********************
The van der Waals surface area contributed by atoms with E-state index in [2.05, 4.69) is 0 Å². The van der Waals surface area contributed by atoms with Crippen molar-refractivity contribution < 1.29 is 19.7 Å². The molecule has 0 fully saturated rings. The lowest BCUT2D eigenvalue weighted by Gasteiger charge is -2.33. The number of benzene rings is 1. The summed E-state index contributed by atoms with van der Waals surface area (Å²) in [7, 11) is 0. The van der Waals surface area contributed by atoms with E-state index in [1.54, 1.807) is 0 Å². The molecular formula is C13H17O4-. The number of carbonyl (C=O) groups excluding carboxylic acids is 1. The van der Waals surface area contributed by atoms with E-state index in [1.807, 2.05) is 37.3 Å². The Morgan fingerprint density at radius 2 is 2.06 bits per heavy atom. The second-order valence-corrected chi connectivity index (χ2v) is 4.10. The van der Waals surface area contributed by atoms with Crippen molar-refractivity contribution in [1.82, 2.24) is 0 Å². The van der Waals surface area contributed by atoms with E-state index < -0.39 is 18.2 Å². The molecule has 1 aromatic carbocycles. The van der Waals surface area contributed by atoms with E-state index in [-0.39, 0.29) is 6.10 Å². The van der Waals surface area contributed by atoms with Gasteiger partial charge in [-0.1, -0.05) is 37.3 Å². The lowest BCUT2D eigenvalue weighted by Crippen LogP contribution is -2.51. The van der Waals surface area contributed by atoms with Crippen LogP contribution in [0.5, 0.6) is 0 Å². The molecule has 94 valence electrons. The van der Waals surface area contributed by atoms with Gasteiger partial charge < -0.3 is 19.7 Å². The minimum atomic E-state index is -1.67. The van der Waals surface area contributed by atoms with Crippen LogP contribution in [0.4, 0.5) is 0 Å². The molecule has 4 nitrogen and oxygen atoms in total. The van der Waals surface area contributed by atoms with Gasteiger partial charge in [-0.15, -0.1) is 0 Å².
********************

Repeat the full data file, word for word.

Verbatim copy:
The van der Waals surface area contributed by atoms with E-state index in [2.05, 4.69) is 0 Å². The van der Waals surface area contributed by atoms with Crippen molar-refractivity contribution < 1.29 is 19.7 Å². The molecule has 0 fully saturated rings. The lowest BCUT2D eigenvalue weighted by Gasteiger charge is -2.33. The number of benzene rings is 1. The summed E-state index contributed by atoms with van der Waals surface area (Å²) in [7, 11) is 0. The van der Waals surface area contributed by atoms with E-state index in [1.54, 1.807) is 0 Å². The molecular formula is C13H17O4-. The number of carbonyl (C=O) groups excluding carboxylic acids is 1. The van der Waals surface area contributed by atoms with E-state index in [1.807, 2.05) is 37.3 Å². The Morgan fingerprint density at radius 2 is 2.06 bits per heavy atom. The second-order valence-corrected chi connectivity index (χ2v) is 4.10. The van der Waals surface area contributed by atoms with Crippen molar-refractivity contribution in [1.82, 2.24) is 0 Å². The van der Waals surface area contributed by atoms with E-state index < -0.39 is 18.2 Å². The molecule has 1 aromatic carbocycles. The van der Waals surface area contributed by atoms with E-state index in [-0.39, 0.29) is 6.10 Å². The van der Waals surface area contributed by atoms with Gasteiger partial charge in [-0.1, -0.05) is 37.3 Å². The lowest BCUT2D eigenvalue weighted by Crippen LogP contribution is -2.51. The van der Waals surface area contributed by atoms with Crippen LogP contribution in [0.5, 0.6) is 0 Å². The molecule has 94 valence electrons. The van der Waals surface area contributed by atoms with Gasteiger partial charge < -0.3 is 19.7 Å². The minimum atomic E-state index is -1.67. The van der Waals surface area contributed by atoms with Crippen LogP contribution in [0.4, 0.5) is 0 Å². The molecule has 4 nitrogen and oxygen atoms in total. The van der Waals surface area contributed by atoms with Gasteiger partial charge in [-0.15, -0.1) is 0 Å².